The Central Bank of Nigeria foreign exchange inflow in the third quarter of 2020 stood at $6.97bn, a remarked comparative drop. This was disclosed in the third quarter economic report.
The nation’s apex bank said: “Foreign exchange inflow through the Central Bank of Nigeria decreased in the third quarter of 2020, largely due to a reduction in non-oil inflow.
“During the review period, aggregate foreign exchange inflow through the CBN stood at $6.97bn, a decrease of 30.7 per cent and 43.6 per cent below the levels in the second quarter of 2020 and the corresponding quarter of 2019, respectively.
“The development was attributed to a decline in both oil and non-oil receipts by 9.7 per cent and 44.7 per cent, respectively, below the levels in the preceding quarter and corresponding quarter of 2019.”
Economic Confidential reports of the CBN said the decrease in non-oil receipts followed reversion to normal trend after the one-off IMF facility in the previous quarter, while that of oil receipts was as a result of the weak global demand for crude oil, owing to fragile global economic recovery.
Disaggregation of inflow through the bank indicated that non-oil and oil receipts were $2.35bn and $4.62bn, respectively.
Further analysis of non-oil receipts showed that interbank swaps, other official receipts, and TSA and third-party receipts increased by 255.6 per cent, 40.4 per cent and 6.8 per cent to $1.60bn, $0.99bn and $0.95bn over their respective levels in the second quarter of 2020.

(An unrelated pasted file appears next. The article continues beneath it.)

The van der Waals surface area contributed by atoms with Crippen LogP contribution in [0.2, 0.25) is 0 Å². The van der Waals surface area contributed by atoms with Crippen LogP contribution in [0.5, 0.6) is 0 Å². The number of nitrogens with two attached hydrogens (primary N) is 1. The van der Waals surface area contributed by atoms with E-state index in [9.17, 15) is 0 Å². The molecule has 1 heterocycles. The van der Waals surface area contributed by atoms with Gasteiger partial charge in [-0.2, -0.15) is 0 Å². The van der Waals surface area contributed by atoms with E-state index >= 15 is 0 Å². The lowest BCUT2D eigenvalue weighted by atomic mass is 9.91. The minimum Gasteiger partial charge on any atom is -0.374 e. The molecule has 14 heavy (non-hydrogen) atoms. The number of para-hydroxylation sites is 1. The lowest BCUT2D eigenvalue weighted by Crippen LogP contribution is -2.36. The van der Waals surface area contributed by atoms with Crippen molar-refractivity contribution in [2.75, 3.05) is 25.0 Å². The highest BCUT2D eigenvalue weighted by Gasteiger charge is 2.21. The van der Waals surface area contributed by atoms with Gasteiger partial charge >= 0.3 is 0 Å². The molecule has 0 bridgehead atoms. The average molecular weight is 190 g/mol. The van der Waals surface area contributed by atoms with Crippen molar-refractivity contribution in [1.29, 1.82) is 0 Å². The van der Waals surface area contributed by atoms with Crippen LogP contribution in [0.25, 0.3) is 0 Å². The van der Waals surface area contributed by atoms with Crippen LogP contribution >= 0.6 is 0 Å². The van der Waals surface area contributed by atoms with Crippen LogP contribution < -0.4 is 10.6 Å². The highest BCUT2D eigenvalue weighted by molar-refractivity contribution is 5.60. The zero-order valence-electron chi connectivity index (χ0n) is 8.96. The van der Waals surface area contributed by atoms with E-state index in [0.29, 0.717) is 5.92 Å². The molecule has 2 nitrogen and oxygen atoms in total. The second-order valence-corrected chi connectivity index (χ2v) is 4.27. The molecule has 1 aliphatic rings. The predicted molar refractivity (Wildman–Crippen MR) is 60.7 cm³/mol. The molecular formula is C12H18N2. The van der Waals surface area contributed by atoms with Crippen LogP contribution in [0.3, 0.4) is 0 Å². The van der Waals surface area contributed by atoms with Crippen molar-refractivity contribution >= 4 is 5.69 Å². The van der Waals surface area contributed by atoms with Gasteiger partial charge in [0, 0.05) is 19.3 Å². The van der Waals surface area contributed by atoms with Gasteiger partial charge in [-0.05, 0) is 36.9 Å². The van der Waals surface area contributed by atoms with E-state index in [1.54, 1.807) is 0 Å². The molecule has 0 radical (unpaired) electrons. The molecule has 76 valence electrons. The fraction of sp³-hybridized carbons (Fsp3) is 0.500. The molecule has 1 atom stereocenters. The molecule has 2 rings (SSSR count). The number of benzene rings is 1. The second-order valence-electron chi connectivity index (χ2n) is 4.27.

However, foreign exchange purchases, Deposit Money Bank cash receipts and unutilised IMTO funds declined by 14.9 per cent, 68.1 per cent and 11.5 per cent to $0.56bn, $0.10bn and $0.24bn, below the levels in the preceding quarter, respectively.
Unutilised funds from FX transactions, returned payments and interest on reserves and investments fell to $0.09bn, $0.02bn and $0.06bn, respectively, below the levels in the preceding quarter.
Aggregate foreign exchange outflow through the CBN declined by 12.6 per cent, from $7.95bn in the second quarter of 2020 to $6.95bn in the third quarter of 2020.
The decline was due to the lull in economic activities arising from the Covid-19 lockdown and subsequent reduction in foreign exchange needs by the private and public sectors.
A breakdown of the outflow through the bank during the review period showed that interbank utilisation was $4.37bn; public sector/direct payments ($0.78bn); third party MDA transfers ($0.9bn); external debt service ($0.51bn); forex special payment ($0.05bn); national priority projects ($0.002bn); and bank and SDR charges/Fees ($0.0001bn).
Other sources of outflow through the bank included drawings on L/Cs and funds returned to remitter amounting to $0.33bn and $0.006bn, respectively, in the review period.